However, with the widespread failing of the self-sufficiency and back to the land movement its key proponents were looking for ways to reintegrate their ethos into the mainstream. As Stewart Brand has said of this period ‘self sufficiency didn’t work, so now it’s time to collaborate’, and so the first online community, The WELL (Whole Earth ‘Lectronic Link) was born out of the same self-sufficiency ethos where every voice is equal, the dawn of user-generated content had come. It was with four ex-members of the largest back to the land commune, The Farm, that Brand started The WELL.
The cyber-utopian narrative that came out of the California Ideology of an egalitarian society, ecological sustainability and a boundless life world enhanced by the digital network may have entered a new phase after the 2000 dot com crash and the 2001 attack on the twin towers. What was considered a tool of mass emancipation has become, in a surprisingly quick period of time, dominated by very few corporations and has become a tool for mass surveillance. However, the idea of giving persists as a new economic model, the idea of free information of digital ‘commons’ is a major part of the global network. Producers-consumers give their ‘neuro-psychic’ labours to companies and corporations that provide ‘free’ services. Contrary to the wishes opined in counter culture author Richard Brautigan for a cybernetic infrastructure that would make us ‘free of our labours’, the cybernetic ‘meadow’ we have instead has made old practices into new types of labour, performed for free.
Life in a new world without boundaries (paid/free, employed/unemployed) has to establish and active resistance to the network, or find its psyche colonized and commoditised. The strangest, and most pernicious, aspect of this new regime is that both colonisation and commoditisation are voluntary but irresistible. The spirit of voluntary labour, a benign act of egoless community merit is warped by the digital network into the entry box at the top of any facebook page, requesting the user to enter ‘what is on your mind?’ As one of the first critiques of peer to peer media, made during its early days of the 1990’s wrote ‘Cyberspace is a black hole; it absorbs energy and personality and represents it as an emotional spectacle.’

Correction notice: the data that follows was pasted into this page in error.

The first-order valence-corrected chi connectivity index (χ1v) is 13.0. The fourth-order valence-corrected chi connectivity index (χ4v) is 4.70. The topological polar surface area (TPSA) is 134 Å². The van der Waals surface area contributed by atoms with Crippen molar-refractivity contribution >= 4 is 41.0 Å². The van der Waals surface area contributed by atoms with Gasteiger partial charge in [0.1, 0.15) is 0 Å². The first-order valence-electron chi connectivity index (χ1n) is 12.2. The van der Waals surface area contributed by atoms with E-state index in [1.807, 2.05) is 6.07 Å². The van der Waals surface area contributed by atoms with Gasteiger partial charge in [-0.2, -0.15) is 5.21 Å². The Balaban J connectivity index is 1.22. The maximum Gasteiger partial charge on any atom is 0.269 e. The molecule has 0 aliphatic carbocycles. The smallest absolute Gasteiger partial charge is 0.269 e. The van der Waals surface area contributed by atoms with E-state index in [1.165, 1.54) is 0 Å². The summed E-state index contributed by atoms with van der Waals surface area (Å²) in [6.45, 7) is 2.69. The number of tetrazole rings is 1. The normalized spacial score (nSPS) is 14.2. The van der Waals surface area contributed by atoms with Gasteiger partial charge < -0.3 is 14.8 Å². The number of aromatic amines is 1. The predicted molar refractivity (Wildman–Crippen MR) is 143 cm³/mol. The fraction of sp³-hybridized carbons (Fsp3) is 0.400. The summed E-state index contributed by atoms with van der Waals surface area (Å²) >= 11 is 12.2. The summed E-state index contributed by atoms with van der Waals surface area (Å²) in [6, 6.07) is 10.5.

And this is where we find the nexus of Zile’s film. Within its constellation of ancient Buddhist ritual and networked image production we see a dialectical image, in the sense of Benjamin, emerge.
The location of Zile’s film appropriately makes up its title; the work is literally set in a spatial and temporal location of northern Laos, a much-marginalised nation and forgotten part of the world. However, as Zile’s film makes us aware, everywhere is significant to the ecological vision of the world; there is no outside of the system. Furthermore, Zile’s work shows us that within this milieu of significance substance based value becomes secondary to the psychic, labour is not just about the execution of products and services but also psychic and emotional output. Like the ceremony in documentation shown, a mediated economy of voluntarily giving is taking place whinin our new digital economy of the mind. For the Buddhists involved in the ceremony, the economic exchange is mediated by a belief system, for the tourist, the exchange is mediated by Facebook or Instagram, who, unlike the consumer, make a traditional monetary profit from the meta data of the users.
Just as Walter Benjamin elucidated the reflective energy of the iron windows and mannequins of Paris arcades to talk about the 19th Century, Zile uses the Tak Bak ceremony in Luang Prabang to make recognisable the boundaries and practices that inhabit our ecological, 21st century, milieu. Further to this, Zile’s film shows how the two conceptual schemes of the ‘self’ found in Buddhism and free market capitalism have synthesised into the digital economy, the new planet on which we now must live.
– Matthew Shannon